“We identified a signaling pathway, called Smad, as the culprit of poor ovarian cancer outcomes,” Wong said. “Reprogramming these cells by targeting their communication networks presents an opportunity for the development of new cancer treatment strategies. If we focus on targeting these supportive cells in the tumor microenvironment instead of the tumor, itself, it could lead to less toxic, more effective treatments.”
Experiments by Mok and colleagues confirmed the primacy of Smad signaling. Gene expression analysis again clustered patients into two groups; those with high expression of Smad-regulated genes had median overall survival of 15 months compared to 26 months for those with low expression.
Wong and colleagues at Houston Methodist applied another computational module in their CCCExplorer tool to predict known drugs that have passed phase I safety trials that might target Smad signaling. Calcitriol was selected for further studies in part because previous research shows it can inhibit the binding of Smad proteins to their target genes.
MD Anderson cell line experiments showed Calcitriol blocks Smad signaling. Treating ovarian-tumor bearing mice with Calcitriol reduced cancer cell proliferation and tumor volume while lengthening median overall survival from 36 to 48 weeks.
“We know that cells in the tumor microenvironment actually support the cancer and may contribute to its aggressiveness. This study opens up a new potential avenue for developing ovarian cancer treatments,” said co-author Karen Lu, M.D., chair of Gynecologic Oncology and Reproductive Medicine at MD Anderson and J. Taylor Wharton, M.D., Distinguished Chair in Gynecologic Oncology.
“These researchers have developed a unique and powerful concept to decode crosstalk and interactions among different cell components in the complex tumor microenvironment,” said Jenny C. Chang, M.D., director of Houston Methodist Cancer Center and Emily Herrmann Chair in Cancer Research. “Instead of testing one hypothesis at a time, the modeling tool now allows the cancer researchers and drug designers to comprehensively evaluate major intercellular crosstalk pathways simultaneously to find novel targets for ovarian and other cancers.”
Co-authors with Mok, Wong, Yeung, Sheng and Lu are: Cecilia Leung, Ph.D., and Samuel Hoof Gynecologic Oncology and Reproductive Medicine at MD Anderson; Fuhai Li, Ph.D., of The Ohio State University College of Medicine, Columbus, Ohio; Jaeyon Kim, Ph.D., Melvin & Bren Simon Cancer Center, University of Indiana, Indianapolis; and Martin Matzuk, M.D., Ph.D., Baylor College of Medicine, Houston.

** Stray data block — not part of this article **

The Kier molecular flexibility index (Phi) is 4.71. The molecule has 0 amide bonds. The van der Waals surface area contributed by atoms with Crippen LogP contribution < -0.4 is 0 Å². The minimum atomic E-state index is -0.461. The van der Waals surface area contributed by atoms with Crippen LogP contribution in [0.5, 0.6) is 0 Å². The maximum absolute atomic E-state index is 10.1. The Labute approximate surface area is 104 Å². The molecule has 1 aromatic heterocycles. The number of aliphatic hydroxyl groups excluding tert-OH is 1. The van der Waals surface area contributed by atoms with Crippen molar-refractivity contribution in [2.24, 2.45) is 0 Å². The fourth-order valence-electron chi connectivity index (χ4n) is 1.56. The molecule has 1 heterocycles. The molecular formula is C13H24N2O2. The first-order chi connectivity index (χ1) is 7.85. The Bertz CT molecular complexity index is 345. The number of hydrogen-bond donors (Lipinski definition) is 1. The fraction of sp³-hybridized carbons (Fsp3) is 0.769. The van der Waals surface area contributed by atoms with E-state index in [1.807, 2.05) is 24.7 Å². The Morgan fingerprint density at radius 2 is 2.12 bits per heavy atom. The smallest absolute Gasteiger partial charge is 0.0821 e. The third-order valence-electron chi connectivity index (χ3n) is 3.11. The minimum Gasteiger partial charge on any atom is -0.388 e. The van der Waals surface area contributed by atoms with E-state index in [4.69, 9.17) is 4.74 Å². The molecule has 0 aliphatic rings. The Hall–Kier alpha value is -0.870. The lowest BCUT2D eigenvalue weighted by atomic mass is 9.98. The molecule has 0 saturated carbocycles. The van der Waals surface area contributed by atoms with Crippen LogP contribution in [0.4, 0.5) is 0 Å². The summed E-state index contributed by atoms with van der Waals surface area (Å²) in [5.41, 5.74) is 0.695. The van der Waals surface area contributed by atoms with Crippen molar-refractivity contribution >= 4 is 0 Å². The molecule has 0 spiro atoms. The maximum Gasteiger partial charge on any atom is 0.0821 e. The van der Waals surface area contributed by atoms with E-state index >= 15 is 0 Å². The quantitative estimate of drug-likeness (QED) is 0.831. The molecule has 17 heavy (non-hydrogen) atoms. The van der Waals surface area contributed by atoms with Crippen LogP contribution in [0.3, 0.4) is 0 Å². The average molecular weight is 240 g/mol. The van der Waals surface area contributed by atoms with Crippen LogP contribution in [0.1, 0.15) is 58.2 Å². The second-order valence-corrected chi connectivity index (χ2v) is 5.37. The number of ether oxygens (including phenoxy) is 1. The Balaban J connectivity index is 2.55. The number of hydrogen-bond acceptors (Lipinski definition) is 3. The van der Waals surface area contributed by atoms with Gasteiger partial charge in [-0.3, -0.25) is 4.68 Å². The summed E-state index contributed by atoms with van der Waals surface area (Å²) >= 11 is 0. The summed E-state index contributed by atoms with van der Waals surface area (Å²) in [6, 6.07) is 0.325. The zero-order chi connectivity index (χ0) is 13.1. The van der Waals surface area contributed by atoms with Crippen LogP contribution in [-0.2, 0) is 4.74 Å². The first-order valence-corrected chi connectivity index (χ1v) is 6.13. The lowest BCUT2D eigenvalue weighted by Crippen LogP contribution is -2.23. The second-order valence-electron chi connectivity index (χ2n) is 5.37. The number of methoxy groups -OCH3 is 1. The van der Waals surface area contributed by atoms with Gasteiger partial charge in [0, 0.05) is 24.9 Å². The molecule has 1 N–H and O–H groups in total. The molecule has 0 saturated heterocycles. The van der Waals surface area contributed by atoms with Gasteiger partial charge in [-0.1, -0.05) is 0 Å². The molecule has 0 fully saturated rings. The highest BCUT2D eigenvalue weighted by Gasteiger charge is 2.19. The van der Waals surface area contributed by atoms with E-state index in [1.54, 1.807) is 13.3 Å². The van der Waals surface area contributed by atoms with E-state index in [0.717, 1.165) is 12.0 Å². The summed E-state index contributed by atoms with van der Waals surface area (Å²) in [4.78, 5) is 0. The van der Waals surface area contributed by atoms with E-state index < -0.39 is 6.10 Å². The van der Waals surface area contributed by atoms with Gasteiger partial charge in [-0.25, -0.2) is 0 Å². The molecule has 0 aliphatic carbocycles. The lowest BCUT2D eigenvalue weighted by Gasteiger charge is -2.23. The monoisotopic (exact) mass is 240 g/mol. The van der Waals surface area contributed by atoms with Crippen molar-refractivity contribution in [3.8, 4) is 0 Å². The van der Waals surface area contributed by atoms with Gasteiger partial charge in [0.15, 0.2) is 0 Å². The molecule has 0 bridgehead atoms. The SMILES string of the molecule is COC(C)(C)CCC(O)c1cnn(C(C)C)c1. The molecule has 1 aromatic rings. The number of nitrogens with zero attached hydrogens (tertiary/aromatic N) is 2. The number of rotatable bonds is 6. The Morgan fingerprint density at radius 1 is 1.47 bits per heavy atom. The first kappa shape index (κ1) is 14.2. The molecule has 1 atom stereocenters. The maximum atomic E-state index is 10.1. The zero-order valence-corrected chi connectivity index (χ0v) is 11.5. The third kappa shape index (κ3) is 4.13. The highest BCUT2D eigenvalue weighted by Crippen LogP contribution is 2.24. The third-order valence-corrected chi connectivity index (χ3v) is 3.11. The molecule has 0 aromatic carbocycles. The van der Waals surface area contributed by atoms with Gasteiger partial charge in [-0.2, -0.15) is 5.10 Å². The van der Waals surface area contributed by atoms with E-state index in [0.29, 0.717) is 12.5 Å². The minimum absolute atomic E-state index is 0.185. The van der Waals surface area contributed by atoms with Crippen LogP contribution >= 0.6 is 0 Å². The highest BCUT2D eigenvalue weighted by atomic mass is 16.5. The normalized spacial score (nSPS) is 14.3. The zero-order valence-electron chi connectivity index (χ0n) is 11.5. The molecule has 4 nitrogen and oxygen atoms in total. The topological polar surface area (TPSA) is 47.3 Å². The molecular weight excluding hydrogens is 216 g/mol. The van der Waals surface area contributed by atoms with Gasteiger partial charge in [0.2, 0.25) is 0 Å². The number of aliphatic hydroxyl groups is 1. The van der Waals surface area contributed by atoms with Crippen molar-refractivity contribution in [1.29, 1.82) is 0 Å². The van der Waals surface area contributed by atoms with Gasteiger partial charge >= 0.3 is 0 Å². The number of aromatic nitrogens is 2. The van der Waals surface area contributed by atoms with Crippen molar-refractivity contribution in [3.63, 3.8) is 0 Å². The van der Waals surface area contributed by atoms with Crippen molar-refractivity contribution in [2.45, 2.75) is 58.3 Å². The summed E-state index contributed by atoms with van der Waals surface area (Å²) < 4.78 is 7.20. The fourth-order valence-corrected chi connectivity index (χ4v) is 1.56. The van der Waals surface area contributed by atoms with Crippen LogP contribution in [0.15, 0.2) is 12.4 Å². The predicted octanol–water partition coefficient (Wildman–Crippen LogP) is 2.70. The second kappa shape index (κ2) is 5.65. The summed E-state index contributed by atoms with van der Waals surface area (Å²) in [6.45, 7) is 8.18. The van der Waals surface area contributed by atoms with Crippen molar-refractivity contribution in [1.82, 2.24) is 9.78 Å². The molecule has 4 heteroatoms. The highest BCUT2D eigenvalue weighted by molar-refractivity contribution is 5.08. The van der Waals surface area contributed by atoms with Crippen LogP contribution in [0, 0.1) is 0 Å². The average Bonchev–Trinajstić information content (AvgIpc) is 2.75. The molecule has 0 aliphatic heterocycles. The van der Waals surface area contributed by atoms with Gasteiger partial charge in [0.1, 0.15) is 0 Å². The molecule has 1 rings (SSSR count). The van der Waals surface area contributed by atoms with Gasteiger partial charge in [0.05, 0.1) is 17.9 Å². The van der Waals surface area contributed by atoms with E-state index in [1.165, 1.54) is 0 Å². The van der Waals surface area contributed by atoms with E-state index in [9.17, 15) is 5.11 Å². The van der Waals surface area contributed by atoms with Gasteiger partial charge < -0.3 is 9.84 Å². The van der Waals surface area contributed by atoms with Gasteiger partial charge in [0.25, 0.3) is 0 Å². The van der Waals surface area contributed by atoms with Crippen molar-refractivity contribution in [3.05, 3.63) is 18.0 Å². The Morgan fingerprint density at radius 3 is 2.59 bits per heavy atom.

The study was funded by grants from the National Cancer Institute of the National Institutes of Health (R01CA133057, R01CA142832, RC4CA156551, U01188388, U54CA151668, U54CA149196, and UH2 TR000943) MD Anderson’s Ovarian Cancer Specialized Program of Research Excellence (SPORE) (P50CA083639), MD Anderson’s Uterine SPORE grant (P50CA098258) and by MD Anderson’s Cancer Center Support Grant (P30CA016672 ) from the National Institutes of Health; by the U.S. Department of Health and Human Services; the Ovarian Cancer Research Program, U.S. Department of Defense; the Gilder Foundation; the Cancer Prevention and Research Institute of Texas (CPRIT) and a CPRIT Core Facility Support Award: funding from Mr. Carl L. Norton, the Anna and John J. Sie Foundation, The Mary K. Chapman Foundation, the Ovarian Cancer Research Fund, the Ting Tsung and Wei Fong Chao Center for Bioinformatics Research and Imaging for Neurosciences (BRAIN), Cancer Fighters of Houston, Inc., and the John S. Dunn Foundation.
About MD Anderson
The University of Texas MD Anderson Cancer Center in Houston ranks as one of the world's most respected centers focused on cancer patient care, research, education and prevention. The institution's sole mission is to end cancer for patients and their families around the world. MD Anderson is one of only 49 comprehensive cancer centers designated by the National Cancer Institute (NCI). MD Anderson is ranked No. 1 for cancer care in U.S. News & World Report's Best Hospitals survey. It has ranked as one of the nation's top two hospitals for cancer care since the survey began in 1990, and has ranked first 13 times in the last 16 years. MD Anderson receives a cancer center support grant from the NCI of the National Institutes of Health (P30 CA016672).
SOURCE: The University of Texas MD Anderson Cancer Center